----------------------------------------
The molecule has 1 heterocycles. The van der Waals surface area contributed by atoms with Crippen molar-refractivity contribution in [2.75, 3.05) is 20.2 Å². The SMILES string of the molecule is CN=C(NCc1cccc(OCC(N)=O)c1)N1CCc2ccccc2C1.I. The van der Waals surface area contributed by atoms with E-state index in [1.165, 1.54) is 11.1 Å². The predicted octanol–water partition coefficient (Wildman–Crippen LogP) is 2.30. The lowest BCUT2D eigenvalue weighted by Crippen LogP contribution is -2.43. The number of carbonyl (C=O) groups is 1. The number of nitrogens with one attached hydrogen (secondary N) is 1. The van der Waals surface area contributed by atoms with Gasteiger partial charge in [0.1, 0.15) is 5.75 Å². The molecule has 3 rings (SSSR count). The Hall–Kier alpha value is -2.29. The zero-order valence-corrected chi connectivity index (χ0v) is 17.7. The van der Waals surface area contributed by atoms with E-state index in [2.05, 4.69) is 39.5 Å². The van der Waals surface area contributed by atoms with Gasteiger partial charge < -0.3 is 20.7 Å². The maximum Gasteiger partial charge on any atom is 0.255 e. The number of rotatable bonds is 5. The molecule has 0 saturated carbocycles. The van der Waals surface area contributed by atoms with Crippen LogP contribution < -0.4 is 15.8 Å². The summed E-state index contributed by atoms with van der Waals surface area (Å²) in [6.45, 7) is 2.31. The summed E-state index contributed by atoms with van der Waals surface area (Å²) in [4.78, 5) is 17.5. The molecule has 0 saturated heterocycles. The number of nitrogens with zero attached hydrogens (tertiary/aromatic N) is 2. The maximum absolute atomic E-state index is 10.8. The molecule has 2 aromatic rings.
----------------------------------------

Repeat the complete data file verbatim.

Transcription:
The molecule has 1 heterocycles. The van der Waals surface area contributed by atoms with Crippen molar-refractivity contribution in [2.75, 3.05) is 20.2 Å². The SMILES string of the molecule is CN=C(NCc1cccc(OCC(N)=O)c1)N1CCc2ccccc2C1.I. The van der Waals surface area contributed by atoms with E-state index in [1.165, 1.54) is 11.1 Å². The predicted octanol–water partition coefficient (Wildman–Crippen LogP) is 2.30. The lowest BCUT2D eigenvalue weighted by Crippen LogP contribution is -2.43. The number of carbonyl (C=O) groups is 1. The number of nitrogens with one attached hydrogen (secondary N) is 1. The van der Waals surface area contributed by atoms with Gasteiger partial charge in [0.1, 0.15) is 5.75 Å². The molecule has 3 rings (SSSR count). The Hall–Kier alpha value is -2.29. The zero-order valence-corrected chi connectivity index (χ0v) is 17.7. The van der Waals surface area contributed by atoms with E-state index in [2.05, 4.69) is 39.5 Å². The van der Waals surface area contributed by atoms with Gasteiger partial charge < -0.3 is 20.7 Å². The maximum Gasteiger partial charge on any atom is 0.255 e. The number of rotatable bonds is 5. The molecule has 0 saturated carbocycles. The van der Waals surface area contributed by atoms with Crippen LogP contribution < -0.4 is 15.8 Å². The summed E-state index contributed by atoms with van der Waals surface area (Å²) in [6.45, 7) is 2.31. The summed E-state index contributed by atoms with van der Waals surface area (Å²) in [4.78, 5) is 17.5. The molecule has 0 saturated heterocycles. The number of nitrogens with zero attached hydrogens (tertiary/aromatic N) is 2. The maximum absolute atomic E-state index is 10.8. The molecule has 2 aromatic rings.